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Basal Cell Carcinoma Warning Signs

Early Detection Best Practices

With early detection and treatment, almost all basal cell carcinomas (BCCs) can be successfully removed without complications. Look out for any new, changing or unusual skin growths, so you can spot skin cancers like BCC when they are easiest to treat and cure.

How to spot a BCC: five warning signs

Check for BCCs where your skin is most exposed to the sun, especially the face, ears, neck, scalp, chest, shoulders and back, but remember that they can occur anywhere on the body. Frequently, two or more of these warning signs are visible in a BCC tumor.

  1. An open sore that does not heal, and may bleed, ooze or crust. The sore might persist for weeks, or appear to heal and then come back.
  2. A reddish patch or irritated area, on the face, chest, shoulder, arm or leg that may crust, itch, hurt or cause no discomfort.
  3. A shiny bump or nodule that is pearly or clear, pink, red or white. The bump can also be tan, black or brown, especially in dark-skinned people, and can be mistaken for a normal mole.
  4. A small pink growth with a slightly raised, rolled edge and a crusted indentation in the center that may develop tiny surface blood vessels over time.
  5. A scar-like area that is flat white, yellow or waxy in color. The skin appears shiny and taut, often with poorly defined borders. This warning sign may indicate an invasive BCC.

Please note: Since not all BCCs have the same appearance, these images serve as a general reference to what basal cell carcinoma looks like.

picture open sore on the skin basal cell carcinomaAn open sore that does not heal

reddish patch on man's forehead basal cell carcinomaA reddish patch or irritated area

pink growth bccA small pink growth with a slightly raised, rolled edge and a crusted indentation in the center

picture shiny bump on woman's faceA shiny bump or nodule

picture white scar man forehead basal cell carcinomaA scar-like area that is flat white, yellow or waxy in color

BCCs can be tricky

Keep in mind that BCCs can also look different from the descriptions above. In some people, BCCs can resemble noncancerous skin conditions such as psoriasis or eczema. Other times, the condition is diagnosed when a cut from shaving does not heal. In patients with darker skin, about half of BCCs are pigmented (meaning brown in color).

When in doubt, check it out. Follow your instincts and visit your dermatologist if you see anything new, changing or unusual on your skin.

A basal cell carcinoma may be pigmented, like this one, on skin of color.  Photo courtesy of Andrew Alexis, MD, MPH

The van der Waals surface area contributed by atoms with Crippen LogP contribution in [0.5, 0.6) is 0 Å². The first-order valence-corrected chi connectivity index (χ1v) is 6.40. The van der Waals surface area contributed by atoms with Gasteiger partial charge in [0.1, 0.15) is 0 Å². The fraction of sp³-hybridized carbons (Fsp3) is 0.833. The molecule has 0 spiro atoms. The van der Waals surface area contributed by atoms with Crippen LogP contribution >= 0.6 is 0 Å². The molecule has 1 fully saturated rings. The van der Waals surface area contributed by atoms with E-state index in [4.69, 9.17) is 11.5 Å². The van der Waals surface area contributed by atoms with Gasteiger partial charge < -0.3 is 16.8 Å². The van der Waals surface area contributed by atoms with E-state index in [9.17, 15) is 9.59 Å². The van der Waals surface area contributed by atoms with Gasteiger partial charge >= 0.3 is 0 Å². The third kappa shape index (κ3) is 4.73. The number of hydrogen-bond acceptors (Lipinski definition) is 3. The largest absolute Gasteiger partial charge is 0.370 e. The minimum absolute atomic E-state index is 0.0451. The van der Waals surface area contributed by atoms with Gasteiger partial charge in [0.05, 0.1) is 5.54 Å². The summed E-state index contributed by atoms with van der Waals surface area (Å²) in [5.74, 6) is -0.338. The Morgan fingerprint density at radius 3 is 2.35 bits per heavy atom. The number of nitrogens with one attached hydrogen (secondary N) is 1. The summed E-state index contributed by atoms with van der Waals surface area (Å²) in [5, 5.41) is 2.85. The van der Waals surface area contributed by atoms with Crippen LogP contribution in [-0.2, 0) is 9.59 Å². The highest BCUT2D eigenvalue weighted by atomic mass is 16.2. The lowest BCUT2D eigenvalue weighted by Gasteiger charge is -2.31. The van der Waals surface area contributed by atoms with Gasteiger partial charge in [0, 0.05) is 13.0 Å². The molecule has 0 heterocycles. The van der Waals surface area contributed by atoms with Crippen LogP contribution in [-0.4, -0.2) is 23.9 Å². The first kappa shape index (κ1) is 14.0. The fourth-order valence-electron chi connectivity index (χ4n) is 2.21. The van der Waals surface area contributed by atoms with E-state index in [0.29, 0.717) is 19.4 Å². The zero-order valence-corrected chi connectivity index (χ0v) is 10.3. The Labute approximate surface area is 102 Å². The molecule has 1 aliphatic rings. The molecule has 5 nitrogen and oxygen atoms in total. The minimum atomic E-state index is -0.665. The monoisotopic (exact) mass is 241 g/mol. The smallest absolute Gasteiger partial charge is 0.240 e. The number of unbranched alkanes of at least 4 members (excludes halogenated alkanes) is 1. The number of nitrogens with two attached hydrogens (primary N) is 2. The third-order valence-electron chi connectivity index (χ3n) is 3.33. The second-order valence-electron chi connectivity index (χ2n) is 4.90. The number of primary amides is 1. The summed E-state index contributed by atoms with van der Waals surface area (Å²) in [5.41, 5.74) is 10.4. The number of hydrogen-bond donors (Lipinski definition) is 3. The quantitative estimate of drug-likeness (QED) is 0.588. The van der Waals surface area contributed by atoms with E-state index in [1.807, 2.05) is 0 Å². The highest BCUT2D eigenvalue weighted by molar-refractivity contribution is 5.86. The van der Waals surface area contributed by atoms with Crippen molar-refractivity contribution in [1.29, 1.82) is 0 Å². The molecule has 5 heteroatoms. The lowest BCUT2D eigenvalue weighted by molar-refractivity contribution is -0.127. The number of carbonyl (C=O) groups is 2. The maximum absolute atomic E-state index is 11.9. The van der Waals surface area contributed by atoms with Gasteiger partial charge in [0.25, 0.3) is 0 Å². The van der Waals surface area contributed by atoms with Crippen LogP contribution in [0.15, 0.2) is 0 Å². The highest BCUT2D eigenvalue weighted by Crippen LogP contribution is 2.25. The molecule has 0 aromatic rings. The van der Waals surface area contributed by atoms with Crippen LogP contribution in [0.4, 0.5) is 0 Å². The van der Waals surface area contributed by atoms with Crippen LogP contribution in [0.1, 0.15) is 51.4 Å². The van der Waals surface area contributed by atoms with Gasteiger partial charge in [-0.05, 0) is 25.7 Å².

A basal cell carcinoma may be pigmented, like this one, on skin of color.

What you can do

If you’ve already had a BCC, you have an increased chance of developing another, especially in the same sun-damaged area or nearby.

A BCC can recur even when it has been carefully removed the first time, because some cancer cells may remain undetectable after surgery and others can form roots that extend beyond what’s visible. BCCs on the nose, ears and lips are more likely to recur, usually within the first two years after surgery.

Here’s what you can do to detect a recurrence and safeguard yourself against further skin damage that can lead to cancer:

  • Be on the lookout: Pay particular attention to any previously treated site, note changes and consult with your dermatologist. If the BCC does return, your doctor may recommend a different type of treatment, such as Mohs surgery, a highly effective way to prevent and treat recurrences.
  • Check yourself head to toe: Look for new or changing lesions that grow, bleed or do not heal. Learn how to check your skin.
  • See your dermatologist annually for a professional skin exam. Self-exams do not take the place of a specialist who is skilled at identifying and treating abnormal skin growths.
  • Follow up: If you’ve already had either BCC or squamous cell carcinoma (SCC), or a precancer like actinic keratosis, be sure to see your doctor at recommended intervals.
  • Be sun-safe every day of the year: Avoid unprotected UV exposure, seek the shade, especially when the sun is strongest and use a broad-spectrum sunscreen, a wide-brimmed hat and UV-blocking sunglasses. Safeguarding yourself every day is the single most effective way to reduce your risk of developing skin cancer. Get more skin cancer prevention guidelines.

Reviewed by:

Julie K. Karen, MD
Ronald L. Moy, MD

Last updated:  January 2021

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